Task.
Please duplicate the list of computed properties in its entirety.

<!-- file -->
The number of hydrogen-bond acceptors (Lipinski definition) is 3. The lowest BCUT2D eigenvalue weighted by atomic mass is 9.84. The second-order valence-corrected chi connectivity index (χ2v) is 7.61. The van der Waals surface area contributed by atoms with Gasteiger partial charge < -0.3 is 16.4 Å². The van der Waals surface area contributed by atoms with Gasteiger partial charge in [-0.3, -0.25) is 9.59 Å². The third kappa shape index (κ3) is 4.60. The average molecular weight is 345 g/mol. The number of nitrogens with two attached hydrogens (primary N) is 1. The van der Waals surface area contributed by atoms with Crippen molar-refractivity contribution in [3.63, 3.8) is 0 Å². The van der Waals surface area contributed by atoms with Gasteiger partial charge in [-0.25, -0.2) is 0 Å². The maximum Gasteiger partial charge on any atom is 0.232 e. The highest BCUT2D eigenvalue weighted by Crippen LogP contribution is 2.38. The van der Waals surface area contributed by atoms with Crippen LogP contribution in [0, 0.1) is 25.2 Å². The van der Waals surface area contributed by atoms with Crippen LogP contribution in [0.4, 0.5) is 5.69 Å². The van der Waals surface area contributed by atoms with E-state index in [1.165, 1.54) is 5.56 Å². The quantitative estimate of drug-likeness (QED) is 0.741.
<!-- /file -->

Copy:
The number of hydrogen-bond acceptors (Lipinski definition) is 3. The lowest BCUT2D eigenvalue weighted by atomic mass is 9.84. The second-order valence-corrected chi connectivity index (χ2v) is 7.61. The van der Waals surface area contributed by atoms with Gasteiger partial charge < -0.3 is 16.4 Å². The van der Waals surface area contributed by atoms with Gasteiger partial charge in [-0.3, -0.25) is 9.59 Å². The third kappa shape index (κ3) is 4.60. The average molecular weight is 345 g/mol. The number of nitrogens with two attached hydrogens (primary N) is 1. The van der Waals surface area contributed by atoms with Crippen molar-refractivity contribution in [3.63, 3.8) is 0 Å². The van der Waals surface area contributed by atoms with Gasteiger partial charge in [-0.25, -0.2) is 0 Å². The maximum Gasteiger partial charge on any atom is 0.232 e. The highest BCUT2D eigenvalue weighted by Crippen LogP contribution is 2.38. The van der Waals surface area contributed by atoms with Crippen LogP contribution in [0, 0.1) is 25.2 Å². The van der Waals surface area contributed by atoms with Crippen LogP contribution in [0.4, 0.5) is 5.69 Å². The van der Waals surface area contributed by atoms with E-state index in [1.165, 1.54) is 5.56 Å². The quantitative estimate of drug-likeness (QED) is 0.741.